particles identification both in SiC sieve wire and Al-SiC composite skin matrix;

  • Research concerning the possibility to obtain Al alloy castings with Al-SiCp composite skin

    32

    The high oxygen level (much more than with silicon equilibrium) both in SiC particles area

    and in the space among them suggests on the SiO2 presence as a result of SiC particles

    oxidation and /or other external sources presence;

    The presence of some Al in SiC particles composition could be attributed to the possibility

    of Al4C3 compound formation as a result of the reaction between melt Al and SiC particles

    on high temperature (see rel. 1.16);

    The presence of non-disintegrated SiC sieve remainders in the aluminium matrix can be

    considered as a defect in the Al-Sic composite skin structure and it suggests on the

    insufficient Al melt temperature caused by a low pouring temperature or a low poring rate.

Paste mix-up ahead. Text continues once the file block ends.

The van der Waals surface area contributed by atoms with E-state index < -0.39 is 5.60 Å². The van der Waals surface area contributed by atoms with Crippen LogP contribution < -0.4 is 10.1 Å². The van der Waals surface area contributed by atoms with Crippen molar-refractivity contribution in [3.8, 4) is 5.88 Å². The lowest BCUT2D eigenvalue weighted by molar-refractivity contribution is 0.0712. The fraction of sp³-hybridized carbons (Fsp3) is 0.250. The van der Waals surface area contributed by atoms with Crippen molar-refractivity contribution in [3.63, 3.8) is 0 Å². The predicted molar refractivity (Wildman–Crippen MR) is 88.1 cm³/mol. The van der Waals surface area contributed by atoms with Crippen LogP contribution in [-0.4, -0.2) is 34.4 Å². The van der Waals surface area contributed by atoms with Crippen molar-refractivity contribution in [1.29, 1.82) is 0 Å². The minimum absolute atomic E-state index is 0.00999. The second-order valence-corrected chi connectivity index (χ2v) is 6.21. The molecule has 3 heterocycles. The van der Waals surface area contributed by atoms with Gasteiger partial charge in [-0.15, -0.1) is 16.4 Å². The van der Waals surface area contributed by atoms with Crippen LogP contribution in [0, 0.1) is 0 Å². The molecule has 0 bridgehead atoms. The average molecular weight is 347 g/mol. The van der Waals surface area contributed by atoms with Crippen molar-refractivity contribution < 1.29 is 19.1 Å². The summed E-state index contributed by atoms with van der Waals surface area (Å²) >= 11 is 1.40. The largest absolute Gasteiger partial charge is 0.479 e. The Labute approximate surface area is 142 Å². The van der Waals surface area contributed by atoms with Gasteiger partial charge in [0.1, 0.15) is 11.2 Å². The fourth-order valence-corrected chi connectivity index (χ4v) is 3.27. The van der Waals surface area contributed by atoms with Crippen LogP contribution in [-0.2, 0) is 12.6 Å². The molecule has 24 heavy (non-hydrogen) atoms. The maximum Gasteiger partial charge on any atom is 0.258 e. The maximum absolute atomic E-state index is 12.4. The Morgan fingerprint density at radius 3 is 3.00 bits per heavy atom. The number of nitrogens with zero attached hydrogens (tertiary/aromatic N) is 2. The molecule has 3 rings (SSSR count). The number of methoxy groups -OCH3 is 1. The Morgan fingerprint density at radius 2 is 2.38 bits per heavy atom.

In this respect much more experiments are necessary to establish the optimum values of Al

    melt pouring parameters.

    5.3. ORIGINAL CONTRIBUTIONS AND FUTURE RESEARCH

    DEVELOPMENT THOUGHTS

    The main original contributions in this thesis are the following:

    Updating the technical literature analysis in Al alloy- SiCp composites field;

    Make theoretical calculations both on the volumetric coefficient shape and shape factor

    for different shapes of silicon carbide particles in order to correlate them with the SiC

    particles behavior in the Al alloy melt taking into account the new proposed technique for

    Al-SiC composite obtaining; ;

    Determine by theoretical calculus both of settling velocity and acceleration parameters

    for different shape of silicon carbide particles both in Aluminum and Aluminum alloys.